- There is a wild horse in me named Not Appreciating Myself. This horse is the sister of Impatience with Myself. In fact, I’d say they are twins, sister and brother. Few things hurt me more than feeling unappreciated and unvalued, for what I am as well as for what I do. But again, if I’m truly honest, I have to admit that I don’t do a very good job of appreciating and valuing myself a lot of the time. The easy and obvious (and true) reason is that I feel I somehow don’t deserve it, but there’s also an underlying feeling or belief that I somehow haven’t done enough yet to give it to myself, and that if I do, it’ll make me lazy and complacent and I’ll lose the edge that drives me.
- There is a wild horse in me named Lack of Faith. This might be the hardest one for me to own because there’s a strong element of shame attached. I believe with every fiber of my being in my work as a poet, a writer, a guide, a healer, an advocate for other adult survivors of childhood abuse, and a voice for men. I know that this is the work I’m here to do in this life. But there’s also a part of me that has no faith in my ability to do it, that feels incompetent and incapable of ever doing it, and cannot even realize that I’m already doing it and have been for years now. Worse than any of that is my ongoing lack of faith in the work itself, in both its quality and its value. When I allow myself to be fully conscious of that lack of faith in the work, I feel shame because I feel I am dishonoring the work more than anyone else ever could.
One of the reasons I write these blog posts is to provide concrete examples of how the processes of self-awareness and self-ownership can develop and progress. In this case, just sitting and writing about the four wild horses above has moved my relationship with, and understanding of, these dynamic, energetic parts of myself many leaps ahead of where I was only an hour ago. This sort of imaginative externalization of what lies within us, especially of shadow elements that we fear and do not desire, can be an extremely powerful means of healing and reconciliation with the self as well as a highly valuable component of a robust, creative self-care program.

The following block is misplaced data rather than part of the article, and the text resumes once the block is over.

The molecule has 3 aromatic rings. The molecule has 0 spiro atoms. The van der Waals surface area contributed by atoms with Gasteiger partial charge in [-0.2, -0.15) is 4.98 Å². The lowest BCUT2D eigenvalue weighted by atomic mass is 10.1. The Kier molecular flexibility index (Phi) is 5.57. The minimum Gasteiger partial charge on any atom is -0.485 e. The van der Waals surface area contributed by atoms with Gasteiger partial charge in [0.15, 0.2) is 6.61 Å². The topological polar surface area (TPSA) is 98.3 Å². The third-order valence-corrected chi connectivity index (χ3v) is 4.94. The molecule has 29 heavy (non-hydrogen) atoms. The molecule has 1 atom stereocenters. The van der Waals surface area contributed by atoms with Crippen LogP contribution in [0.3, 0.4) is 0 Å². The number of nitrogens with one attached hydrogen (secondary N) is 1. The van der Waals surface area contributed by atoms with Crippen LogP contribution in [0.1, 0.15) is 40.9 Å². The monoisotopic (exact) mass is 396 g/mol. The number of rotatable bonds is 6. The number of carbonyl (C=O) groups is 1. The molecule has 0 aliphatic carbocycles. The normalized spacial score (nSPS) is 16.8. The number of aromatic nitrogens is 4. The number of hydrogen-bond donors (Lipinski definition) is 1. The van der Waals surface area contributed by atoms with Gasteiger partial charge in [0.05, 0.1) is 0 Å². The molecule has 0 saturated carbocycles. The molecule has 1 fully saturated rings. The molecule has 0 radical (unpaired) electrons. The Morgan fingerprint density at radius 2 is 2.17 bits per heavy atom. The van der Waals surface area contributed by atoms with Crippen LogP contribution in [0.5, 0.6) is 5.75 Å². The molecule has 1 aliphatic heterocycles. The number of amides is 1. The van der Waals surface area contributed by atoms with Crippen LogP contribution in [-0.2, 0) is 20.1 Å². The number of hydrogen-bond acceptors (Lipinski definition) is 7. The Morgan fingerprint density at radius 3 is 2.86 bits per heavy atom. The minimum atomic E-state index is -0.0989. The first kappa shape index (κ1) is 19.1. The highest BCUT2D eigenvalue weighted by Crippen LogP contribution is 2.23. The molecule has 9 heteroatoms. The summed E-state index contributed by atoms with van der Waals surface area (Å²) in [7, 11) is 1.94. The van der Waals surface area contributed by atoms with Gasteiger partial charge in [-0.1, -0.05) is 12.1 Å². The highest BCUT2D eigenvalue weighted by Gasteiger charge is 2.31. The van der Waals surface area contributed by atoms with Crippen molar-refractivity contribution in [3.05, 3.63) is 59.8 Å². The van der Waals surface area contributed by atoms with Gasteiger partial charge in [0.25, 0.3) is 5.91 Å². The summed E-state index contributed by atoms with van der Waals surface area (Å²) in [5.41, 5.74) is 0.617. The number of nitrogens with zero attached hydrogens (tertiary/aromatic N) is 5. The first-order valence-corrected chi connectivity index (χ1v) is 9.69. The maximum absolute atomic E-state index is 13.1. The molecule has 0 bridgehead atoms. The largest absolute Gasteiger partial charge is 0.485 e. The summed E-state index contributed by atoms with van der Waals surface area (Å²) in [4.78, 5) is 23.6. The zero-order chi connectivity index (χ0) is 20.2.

Self-care, in my experience, comes down to one very basic question: “How do I treat myself?” In the past few days, I’ve found myself extending the question in a couple of more specific directions:
- How do I treat myself when I’m under duress?
- How do I treat myself when I feel like no one is there for me (whether that’s true or not)?
It’s been very instructive to keep both of these questions in mind as I go through my days because they’re simple and easy to answer from moment to moment. All too often, the answer to both is “Not very well.” I suppose I could find that response discouraging, and to some small extent I do, but mostly I see it as information. I can choose to use it or not use it. I know from experience that it’s better to face my discomfort, especially discomfort I might be causing myself, than to try to turn it away. I don’t always have the will or the willingness to face it, but both will and willingness tend to get stronger with experience over time, especially as I’m more and more able to focus on the quality of my relationship with myself as the primary measure of how I’m doing in life as opposed to any external criteria I might choose.
In my mind’s eye, I now see those four wild horses, and all of their as-yet-unnamed equine companions, looking right at me, eye to eye, keeping a safe distance, curious but still skittish, not quite trusting, waiting for my next move. What will it be?
Photo credit: Original photo by David Jewell with image processing by Rick Belden. Used by permission.